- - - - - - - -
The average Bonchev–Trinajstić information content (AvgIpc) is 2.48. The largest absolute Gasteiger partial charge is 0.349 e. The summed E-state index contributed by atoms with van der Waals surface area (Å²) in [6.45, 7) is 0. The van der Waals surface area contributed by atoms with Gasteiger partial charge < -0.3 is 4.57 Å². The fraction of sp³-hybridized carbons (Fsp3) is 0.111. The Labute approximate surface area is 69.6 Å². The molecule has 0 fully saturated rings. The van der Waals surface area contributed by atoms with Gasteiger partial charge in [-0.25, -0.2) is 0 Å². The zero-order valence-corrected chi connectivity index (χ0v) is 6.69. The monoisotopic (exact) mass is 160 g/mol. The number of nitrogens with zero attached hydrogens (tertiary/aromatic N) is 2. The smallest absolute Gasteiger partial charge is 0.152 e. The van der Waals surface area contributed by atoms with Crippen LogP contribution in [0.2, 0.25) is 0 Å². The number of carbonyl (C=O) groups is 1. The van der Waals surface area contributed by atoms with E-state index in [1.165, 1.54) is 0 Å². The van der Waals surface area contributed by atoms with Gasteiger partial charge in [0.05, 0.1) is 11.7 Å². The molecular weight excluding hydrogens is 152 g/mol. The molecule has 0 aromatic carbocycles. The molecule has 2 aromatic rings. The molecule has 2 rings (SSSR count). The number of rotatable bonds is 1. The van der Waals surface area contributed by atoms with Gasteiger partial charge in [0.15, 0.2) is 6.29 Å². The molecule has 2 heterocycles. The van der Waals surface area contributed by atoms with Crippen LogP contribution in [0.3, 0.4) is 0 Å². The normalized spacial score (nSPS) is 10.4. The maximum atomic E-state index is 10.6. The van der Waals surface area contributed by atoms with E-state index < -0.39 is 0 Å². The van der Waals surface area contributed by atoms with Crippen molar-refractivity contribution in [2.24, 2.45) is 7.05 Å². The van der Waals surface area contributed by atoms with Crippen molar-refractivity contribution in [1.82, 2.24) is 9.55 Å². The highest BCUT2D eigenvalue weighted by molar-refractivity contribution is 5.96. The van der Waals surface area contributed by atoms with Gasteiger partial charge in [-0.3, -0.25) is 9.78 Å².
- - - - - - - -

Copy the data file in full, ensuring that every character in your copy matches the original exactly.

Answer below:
The average Bonchev–Trinajstić information content (AvgIpc) is 2.48. The largest absolute Gasteiger partial charge is 0.349 e. The summed E-state index contributed by atoms with van der Waals surface area (Å²) in [6.45, 7) is 0. The van der Waals surface area contributed by atoms with Gasteiger partial charge < -0.3 is 4.57 Å². The fraction of sp³-hybridized carbons (Fsp3) is 0.111. The Labute approximate surface area is 69.6 Å². The molecule has 0 fully saturated rings. The van der Waals surface area contributed by atoms with Gasteiger partial charge in [-0.25, -0.2) is 0 Å². The zero-order valence-corrected chi connectivity index (χ0v) is 6.69. The monoisotopic (exact) mass is 160 g/mol. The number of nitrogens with zero attached hydrogens (tertiary/aromatic N) is 2. The smallest absolute Gasteiger partial charge is 0.152 e. The van der Waals surface area contributed by atoms with Crippen LogP contribution in [0.2, 0.25) is 0 Å². The number of carbonyl (C=O) groups is 1. The van der Waals surface area contributed by atoms with E-state index in [1.165, 1.54) is 0 Å². The van der Waals surface area contributed by atoms with Gasteiger partial charge in [0.05, 0.1) is 11.7 Å². The molecular weight excluding hydrogens is 152 g/mol. The molecule has 0 aromatic carbocycles. The molecule has 2 aromatic rings. The molecule has 2 rings (SSSR count). The number of rotatable bonds is 1. The van der Waals surface area contributed by atoms with Gasteiger partial charge in [0.15, 0.2) is 6.29 Å². The molecule has 2 heterocycles. The van der Waals surface area contributed by atoms with Crippen LogP contribution in [0.3, 0.4) is 0 Å². The normalized spacial score (nSPS) is 10.4. The maximum atomic E-state index is 10.6. The van der Waals surface area contributed by atoms with E-state index < -0.39 is 0 Å². The van der Waals surface area contributed by atoms with Crippen molar-refractivity contribution in [2.24, 2.45) is 7.05 Å². The van der Waals surface area contributed by atoms with Crippen molar-refractivity contribution in [1.82, 2.24) is 9.55 Å². The highest BCUT2D eigenvalue weighted by molar-refractivity contribution is 5.96. The van der Waals surface area contributed by atoms with Gasteiger partial charge in [-0.3, -0.25) is 9.78 Å².